A walk through the spacious galleries of the Ogden Museum of
Southern Art, which opened here in August, takes you from the
elegant landscapes and urban scenes of the Charleston Renaissance to
the bold, expansive spaces in contemporary Texan art; from sedate
portraits to jumbled mixed-media sculptures; and from the relative
tranquility of the Old South to the tumult of World War II and the
civil rights movement, which changed the South forever.
With so much ground to cover, you might wonder what ties the
collection together. That's the same as asking, "What is Southern
art?" says museum founder Roger Ogden. "That's the $64,000
During his 30 years of collecting the 1,200 works that form the
core of the museum's collection, Mr. Ogden has had time to consider
the answer. Beyond the geographical definition, he says, Southern
art is best defined by an interest in community, spirituality,
family, and "a preoccupation with history and culture."
The most important but elusive characteristic is that the art
conjures up what Ogden calls "a sense of place." Southerners are set
apart by their deeply rooted love for their region's disparate
vistas and moods, for the natural landscapes that range from the
lush swamps of Florida to the Appalachian Mountains. The artworks
show clearly what each artist loved and valued.
Although the museum seeks to define what makes Southern art
distinctive, Richard Gruber, the museum's director, says, "We're
saying the South is part of American art; we're not arguing that
we're a province that needs to be, somehow or other, boxed in."
Instead, he'd like to see Southern artists reevaluated in the larger
story of American creativity.
The works are on display in Stephen Goldring Hall, which houses
the museum's 20th- and 21st-century collection in an angular new
building of sandstone and glass. Next fall a second wing is
scheduled to open. It will exhibit the museum's 18th- and 19th-
century collection in a brooding, neo-Romanesque library built in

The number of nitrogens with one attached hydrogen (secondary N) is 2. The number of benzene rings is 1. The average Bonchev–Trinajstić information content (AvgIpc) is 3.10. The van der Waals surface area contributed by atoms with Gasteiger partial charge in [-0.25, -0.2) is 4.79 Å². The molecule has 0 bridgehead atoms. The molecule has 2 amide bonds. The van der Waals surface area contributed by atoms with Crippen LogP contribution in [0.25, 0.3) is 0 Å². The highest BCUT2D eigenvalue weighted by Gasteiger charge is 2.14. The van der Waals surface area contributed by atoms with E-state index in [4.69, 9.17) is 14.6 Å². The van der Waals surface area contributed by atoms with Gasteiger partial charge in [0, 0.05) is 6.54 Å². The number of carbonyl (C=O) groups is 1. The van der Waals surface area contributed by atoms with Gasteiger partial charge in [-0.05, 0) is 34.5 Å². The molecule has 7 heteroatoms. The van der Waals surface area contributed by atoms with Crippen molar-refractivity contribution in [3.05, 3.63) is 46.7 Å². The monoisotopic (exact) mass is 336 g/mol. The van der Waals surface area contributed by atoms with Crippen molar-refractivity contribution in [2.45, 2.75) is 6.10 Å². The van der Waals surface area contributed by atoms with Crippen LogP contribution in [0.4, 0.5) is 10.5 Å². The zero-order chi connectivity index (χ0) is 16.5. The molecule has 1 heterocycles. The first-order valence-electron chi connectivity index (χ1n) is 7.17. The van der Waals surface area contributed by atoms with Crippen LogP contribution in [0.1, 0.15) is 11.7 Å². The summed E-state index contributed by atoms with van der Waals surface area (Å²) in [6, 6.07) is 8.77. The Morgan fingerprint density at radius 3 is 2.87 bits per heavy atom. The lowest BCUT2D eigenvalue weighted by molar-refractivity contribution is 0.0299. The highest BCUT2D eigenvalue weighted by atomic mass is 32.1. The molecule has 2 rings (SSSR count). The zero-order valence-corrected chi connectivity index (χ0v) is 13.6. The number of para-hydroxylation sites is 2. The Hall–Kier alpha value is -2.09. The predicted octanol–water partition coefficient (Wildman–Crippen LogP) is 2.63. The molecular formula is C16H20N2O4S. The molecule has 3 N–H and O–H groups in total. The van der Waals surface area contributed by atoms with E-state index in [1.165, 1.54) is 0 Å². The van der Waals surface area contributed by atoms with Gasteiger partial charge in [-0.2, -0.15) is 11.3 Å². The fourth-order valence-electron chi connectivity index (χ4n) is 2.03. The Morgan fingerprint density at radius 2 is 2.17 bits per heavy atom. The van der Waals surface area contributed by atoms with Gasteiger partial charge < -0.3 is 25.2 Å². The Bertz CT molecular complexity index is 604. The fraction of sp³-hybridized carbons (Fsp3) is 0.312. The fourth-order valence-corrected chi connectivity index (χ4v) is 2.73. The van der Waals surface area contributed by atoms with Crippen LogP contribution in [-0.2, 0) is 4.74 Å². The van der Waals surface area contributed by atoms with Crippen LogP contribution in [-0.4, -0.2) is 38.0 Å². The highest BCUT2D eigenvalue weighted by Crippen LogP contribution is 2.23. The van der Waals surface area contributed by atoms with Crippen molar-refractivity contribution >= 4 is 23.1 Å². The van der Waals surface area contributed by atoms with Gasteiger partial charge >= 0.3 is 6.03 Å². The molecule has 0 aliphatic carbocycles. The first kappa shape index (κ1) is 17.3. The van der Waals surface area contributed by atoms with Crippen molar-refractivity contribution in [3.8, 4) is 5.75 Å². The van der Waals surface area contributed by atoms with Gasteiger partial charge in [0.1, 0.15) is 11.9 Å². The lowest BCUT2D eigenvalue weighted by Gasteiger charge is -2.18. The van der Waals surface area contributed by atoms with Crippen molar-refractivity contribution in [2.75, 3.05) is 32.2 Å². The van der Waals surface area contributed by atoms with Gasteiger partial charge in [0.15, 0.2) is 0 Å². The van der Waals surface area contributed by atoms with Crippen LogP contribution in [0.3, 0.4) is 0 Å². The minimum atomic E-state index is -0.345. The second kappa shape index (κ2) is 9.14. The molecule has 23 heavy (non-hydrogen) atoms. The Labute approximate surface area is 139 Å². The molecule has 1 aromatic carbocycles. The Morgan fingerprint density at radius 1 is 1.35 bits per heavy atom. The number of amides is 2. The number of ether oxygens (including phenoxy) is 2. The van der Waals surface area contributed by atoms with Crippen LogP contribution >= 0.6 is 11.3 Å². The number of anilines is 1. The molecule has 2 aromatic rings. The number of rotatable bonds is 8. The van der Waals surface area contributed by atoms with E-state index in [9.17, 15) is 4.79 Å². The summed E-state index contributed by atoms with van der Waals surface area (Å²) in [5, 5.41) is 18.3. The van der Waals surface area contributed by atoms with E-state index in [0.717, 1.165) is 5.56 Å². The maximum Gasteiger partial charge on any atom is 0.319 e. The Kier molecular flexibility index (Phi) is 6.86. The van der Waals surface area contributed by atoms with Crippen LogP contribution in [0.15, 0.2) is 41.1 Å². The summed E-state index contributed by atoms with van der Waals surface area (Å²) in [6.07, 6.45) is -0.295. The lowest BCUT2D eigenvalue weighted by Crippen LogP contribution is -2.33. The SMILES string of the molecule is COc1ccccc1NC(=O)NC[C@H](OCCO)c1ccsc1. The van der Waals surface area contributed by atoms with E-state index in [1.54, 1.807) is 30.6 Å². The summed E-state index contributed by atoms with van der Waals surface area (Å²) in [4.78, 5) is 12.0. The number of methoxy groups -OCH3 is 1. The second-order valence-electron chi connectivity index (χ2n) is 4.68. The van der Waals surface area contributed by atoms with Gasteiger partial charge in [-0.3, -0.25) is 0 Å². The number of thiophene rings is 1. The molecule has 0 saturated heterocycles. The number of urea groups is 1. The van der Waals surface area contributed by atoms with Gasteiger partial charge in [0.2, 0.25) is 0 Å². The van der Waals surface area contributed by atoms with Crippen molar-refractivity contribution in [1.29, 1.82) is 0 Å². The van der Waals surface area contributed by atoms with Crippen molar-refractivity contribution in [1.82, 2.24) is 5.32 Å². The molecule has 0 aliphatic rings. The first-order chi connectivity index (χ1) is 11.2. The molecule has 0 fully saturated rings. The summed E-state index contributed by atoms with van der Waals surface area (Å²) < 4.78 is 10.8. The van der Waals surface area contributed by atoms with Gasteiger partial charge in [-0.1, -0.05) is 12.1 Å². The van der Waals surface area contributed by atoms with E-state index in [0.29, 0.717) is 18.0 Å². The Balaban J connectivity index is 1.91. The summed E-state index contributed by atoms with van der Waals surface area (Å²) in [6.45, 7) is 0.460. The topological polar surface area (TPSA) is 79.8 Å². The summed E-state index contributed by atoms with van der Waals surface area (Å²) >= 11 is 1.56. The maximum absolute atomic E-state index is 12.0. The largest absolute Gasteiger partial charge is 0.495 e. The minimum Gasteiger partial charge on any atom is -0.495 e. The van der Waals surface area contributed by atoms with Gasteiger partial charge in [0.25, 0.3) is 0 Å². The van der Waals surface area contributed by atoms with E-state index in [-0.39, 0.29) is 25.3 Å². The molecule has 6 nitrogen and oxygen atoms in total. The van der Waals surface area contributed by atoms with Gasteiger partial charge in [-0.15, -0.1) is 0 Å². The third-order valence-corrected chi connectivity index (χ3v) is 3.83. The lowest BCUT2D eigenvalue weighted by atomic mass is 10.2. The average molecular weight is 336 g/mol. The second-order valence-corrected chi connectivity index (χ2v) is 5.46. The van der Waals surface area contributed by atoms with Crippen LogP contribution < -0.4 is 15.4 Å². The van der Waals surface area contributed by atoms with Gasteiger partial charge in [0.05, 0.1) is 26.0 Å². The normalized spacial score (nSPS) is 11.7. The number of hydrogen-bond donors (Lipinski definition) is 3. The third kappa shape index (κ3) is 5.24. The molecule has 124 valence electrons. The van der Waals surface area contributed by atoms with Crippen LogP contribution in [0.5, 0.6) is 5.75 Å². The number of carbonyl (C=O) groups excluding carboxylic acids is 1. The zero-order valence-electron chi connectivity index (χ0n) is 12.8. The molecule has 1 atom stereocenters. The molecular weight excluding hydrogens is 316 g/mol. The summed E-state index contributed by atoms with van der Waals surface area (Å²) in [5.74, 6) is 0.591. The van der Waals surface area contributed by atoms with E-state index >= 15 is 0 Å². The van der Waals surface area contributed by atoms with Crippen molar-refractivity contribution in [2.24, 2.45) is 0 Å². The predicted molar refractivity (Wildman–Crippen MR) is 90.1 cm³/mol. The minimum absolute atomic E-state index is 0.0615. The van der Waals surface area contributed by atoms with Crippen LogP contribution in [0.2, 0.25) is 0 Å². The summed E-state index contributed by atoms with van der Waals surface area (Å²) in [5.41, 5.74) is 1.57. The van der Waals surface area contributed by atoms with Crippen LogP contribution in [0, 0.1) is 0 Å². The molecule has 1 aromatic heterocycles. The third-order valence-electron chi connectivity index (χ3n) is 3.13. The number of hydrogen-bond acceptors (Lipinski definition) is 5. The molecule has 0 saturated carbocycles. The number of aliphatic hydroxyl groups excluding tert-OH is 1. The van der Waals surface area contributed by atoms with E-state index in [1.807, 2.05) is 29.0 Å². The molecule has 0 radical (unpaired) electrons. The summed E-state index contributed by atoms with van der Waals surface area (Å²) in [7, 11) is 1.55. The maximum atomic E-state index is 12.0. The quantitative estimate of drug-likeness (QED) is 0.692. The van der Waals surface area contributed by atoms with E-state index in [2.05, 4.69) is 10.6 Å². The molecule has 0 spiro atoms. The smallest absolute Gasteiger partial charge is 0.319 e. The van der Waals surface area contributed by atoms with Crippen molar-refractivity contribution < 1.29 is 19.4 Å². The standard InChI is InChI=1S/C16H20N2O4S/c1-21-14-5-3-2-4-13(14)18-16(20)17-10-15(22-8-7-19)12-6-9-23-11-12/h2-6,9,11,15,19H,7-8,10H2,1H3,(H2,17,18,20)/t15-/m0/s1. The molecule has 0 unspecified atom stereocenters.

1889. Together, the buildings illustrate the Ogden's mission of
celebrating the South's history while embracing its future.
The juxtaposition of old and new architectural styles in the
Ogden's two buildings is made even more interesting by what's
sandwiched between them: the unaffiliated Confederate Museum.
After a lengthy court battle over the ownership of the
Confederate building, it has been allowed to stay. A tunnel will be
constructed below the Confederate hall to connect the Ogden's wings.
The Ogden's inaugural exhibition is titled "The Story of the
South." As you walk through galleries devoted to states, decades,
and styles, previously underestimated regional artists are presented
and connections between artists and places are revealed.
"In the '50s, '60s, and even in the '70s often the art world
talked about art in a more formal sense," says Mr. Gruber. "A
painting hung on a wall spoke for itself, and you didn't talk about
anything beyond that. We think it's very difficult to talk about
Southern art without talking about context."
He cites Clementine Hunter, one of the luminaries of folk art, as
an example of an artist whose work can't be separated from the
environment where it was created. Hunter was born on a Louisiana
plantation where her grandparents had been slaves, and she began
painting on window shades and cardboard boxes when she was in her